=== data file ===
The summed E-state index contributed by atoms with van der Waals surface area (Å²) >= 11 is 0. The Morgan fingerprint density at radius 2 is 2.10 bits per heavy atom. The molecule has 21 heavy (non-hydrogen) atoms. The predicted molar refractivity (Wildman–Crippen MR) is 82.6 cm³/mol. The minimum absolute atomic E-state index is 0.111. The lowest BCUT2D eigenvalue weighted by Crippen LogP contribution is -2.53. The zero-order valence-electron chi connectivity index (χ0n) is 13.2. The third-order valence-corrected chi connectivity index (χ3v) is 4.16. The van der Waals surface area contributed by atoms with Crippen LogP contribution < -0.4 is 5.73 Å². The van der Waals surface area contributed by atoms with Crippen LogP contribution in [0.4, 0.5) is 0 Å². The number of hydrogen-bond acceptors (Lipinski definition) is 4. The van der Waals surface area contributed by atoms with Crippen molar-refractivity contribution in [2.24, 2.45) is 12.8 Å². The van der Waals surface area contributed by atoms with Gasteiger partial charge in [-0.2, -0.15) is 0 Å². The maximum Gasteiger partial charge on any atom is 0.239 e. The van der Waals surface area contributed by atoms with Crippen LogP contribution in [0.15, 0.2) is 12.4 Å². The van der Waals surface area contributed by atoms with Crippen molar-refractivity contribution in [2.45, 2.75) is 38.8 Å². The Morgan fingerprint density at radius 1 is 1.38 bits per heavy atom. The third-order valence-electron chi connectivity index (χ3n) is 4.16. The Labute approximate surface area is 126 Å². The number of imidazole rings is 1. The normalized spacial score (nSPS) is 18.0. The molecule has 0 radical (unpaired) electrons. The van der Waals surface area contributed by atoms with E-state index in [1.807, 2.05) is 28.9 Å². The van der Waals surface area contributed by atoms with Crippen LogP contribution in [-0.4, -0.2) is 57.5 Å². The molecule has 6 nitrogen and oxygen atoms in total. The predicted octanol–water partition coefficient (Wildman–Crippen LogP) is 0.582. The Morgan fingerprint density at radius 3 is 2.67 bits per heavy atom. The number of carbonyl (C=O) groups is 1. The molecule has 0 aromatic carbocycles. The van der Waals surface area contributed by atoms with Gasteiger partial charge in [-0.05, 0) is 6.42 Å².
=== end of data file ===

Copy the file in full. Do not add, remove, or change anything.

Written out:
The summed E-state index contributed by atoms with van der Waals surface area (Å²) >= 11 is 0. The Morgan fingerprint density at radius 2 is 2.10 bits per heavy atom. The molecule has 21 heavy (non-hydrogen) atoms. The predicted molar refractivity (Wildman–Crippen MR) is 82.6 cm³/mol. The minimum absolute atomic E-state index is 0.111. The lowest BCUT2D eigenvalue weighted by Crippen LogP contribution is -2.53. The zero-order valence-electron chi connectivity index (χ0n) is 13.2. The third-order valence-corrected chi connectivity index (χ3v) is 4.16. The van der Waals surface area contributed by atoms with Crippen LogP contribution < -0.4 is 5.73 Å². The van der Waals surface area contributed by atoms with Crippen LogP contribution in [0.4, 0.5) is 0 Å². The number of hydrogen-bond acceptors (Lipinski definition) is 4. The van der Waals surface area contributed by atoms with Crippen molar-refractivity contribution in [2.24, 2.45) is 12.8 Å². The van der Waals surface area contributed by atoms with Gasteiger partial charge in [-0.2, -0.15) is 0 Å². The maximum Gasteiger partial charge on any atom is 0.239 e. The van der Waals surface area contributed by atoms with Crippen LogP contribution in [0.15, 0.2) is 12.4 Å². The van der Waals surface area contributed by atoms with Crippen molar-refractivity contribution in [2.45, 2.75) is 38.8 Å². The Morgan fingerprint density at radius 1 is 1.38 bits per heavy atom. The third-order valence-electron chi connectivity index (χ3n) is 4.16. The Labute approximate surface area is 126 Å². The number of imidazole rings is 1. The normalized spacial score (nSPS) is 18.0. The molecule has 0 radical (unpaired) electrons. The van der Waals surface area contributed by atoms with E-state index in [1.807, 2.05) is 28.9 Å². The van der Waals surface area contributed by atoms with Crippen LogP contribution in [-0.4, -0.2) is 57.5 Å². The molecule has 6 nitrogen and oxygen atoms in total. The predicted octanol–water partition coefficient (Wildman–Crippen LogP) is 0.582. The Morgan fingerprint density at radius 3 is 2.67 bits per heavy atom. The number of carbonyl (C=O) groups is 1. The molecule has 0 aromatic carbocycles. The van der Waals surface area contributed by atoms with Gasteiger partial charge in [-0.05, 0) is 6.42 Å².